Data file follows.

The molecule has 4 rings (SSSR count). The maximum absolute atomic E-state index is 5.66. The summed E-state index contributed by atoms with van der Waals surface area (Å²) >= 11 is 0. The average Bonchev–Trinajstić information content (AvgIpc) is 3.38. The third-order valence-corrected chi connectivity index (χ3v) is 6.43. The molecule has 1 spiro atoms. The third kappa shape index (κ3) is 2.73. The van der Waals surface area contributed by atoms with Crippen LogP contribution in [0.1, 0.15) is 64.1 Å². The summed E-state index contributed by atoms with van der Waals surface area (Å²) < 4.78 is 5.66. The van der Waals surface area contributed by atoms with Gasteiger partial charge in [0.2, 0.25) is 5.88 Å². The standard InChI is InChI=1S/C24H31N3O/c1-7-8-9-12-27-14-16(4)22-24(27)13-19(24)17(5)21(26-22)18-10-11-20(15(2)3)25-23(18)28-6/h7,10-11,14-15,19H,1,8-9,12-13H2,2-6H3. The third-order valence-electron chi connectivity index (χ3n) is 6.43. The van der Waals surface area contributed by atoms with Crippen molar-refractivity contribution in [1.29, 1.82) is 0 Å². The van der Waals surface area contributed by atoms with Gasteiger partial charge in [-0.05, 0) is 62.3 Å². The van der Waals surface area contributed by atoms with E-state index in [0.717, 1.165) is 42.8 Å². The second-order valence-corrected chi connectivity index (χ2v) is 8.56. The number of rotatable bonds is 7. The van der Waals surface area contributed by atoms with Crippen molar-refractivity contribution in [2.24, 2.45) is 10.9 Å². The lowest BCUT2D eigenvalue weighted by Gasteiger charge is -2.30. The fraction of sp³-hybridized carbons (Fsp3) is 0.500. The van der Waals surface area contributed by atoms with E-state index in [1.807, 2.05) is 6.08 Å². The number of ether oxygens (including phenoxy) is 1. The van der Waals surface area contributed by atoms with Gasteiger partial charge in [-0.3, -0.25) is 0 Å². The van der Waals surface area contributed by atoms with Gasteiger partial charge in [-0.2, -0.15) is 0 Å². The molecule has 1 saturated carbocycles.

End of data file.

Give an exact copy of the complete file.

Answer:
The molecule has 4 rings (SSSR count). The maximum absolute atomic E-state index is 5.66. The summed E-state index contributed by atoms with van der Waals surface area (Å²) >= 11 is 0. The average Bonchev–Trinajstić information content (AvgIpc) is 3.38. The third-order valence-corrected chi connectivity index (χ3v) is 6.43. The molecule has 1 spiro atoms. The third kappa shape index (κ3) is 2.73. The van der Waals surface area contributed by atoms with Crippen LogP contribution in [0.1, 0.15) is 64.1 Å². The summed E-state index contributed by atoms with van der Waals surface area (Å²) < 4.78 is 5.66. The van der Waals surface area contributed by atoms with Gasteiger partial charge in [0.2, 0.25) is 5.88 Å². The standard InChI is InChI=1S/C24H31N3O/c1-7-8-9-12-27-14-16(4)22-24(27)13-19(24)17(5)21(26-22)18-10-11-20(15(2)3)25-23(18)28-6/h7,10-11,14-15,19H,1,8-9,12-13H2,2-6H3. The third-order valence-electron chi connectivity index (χ3n) is 6.43. The van der Waals surface area contributed by atoms with Crippen molar-refractivity contribution in [1.29, 1.82) is 0 Å². The van der Waals surface area contributed by atoms with Gasteiger partial charge in [-0.05, 0) is 62.3 Å². The van der Waals surface area contributed by atoms with E-state index in [0.717, 1.165) is 42.8 Å². The second-order valence-corrected chi connectivity index (χ2v) is 8.56. The number of rotatable bonds is 7. The van der Waals surface area contributed by atoms with Crippen molar-refractivity contribution in [2.24, 2.45) is 10.9 Å². The lowest BCUT2D eigenvalue weighted by Gasteiger charge is -2.30. The fraction of sp³-hybridized carbons (Fsp3) is 0.500. The van der Waals surface area contributed by atoms with E-state index in [1.807, 2.05) is 6.08 Å². The number of ether oxygens (including phenoxy) is 1. The van der Waals surface area contributed by atoms with Gasteiger partial charge in [-0.3, -0.25) is 0 Å². The van der Waals surface area contributed by atoms with Gasteiger partial charge in [-0.2, -0.15) is 0 Å². The molecule has 1 saturated carbocycles.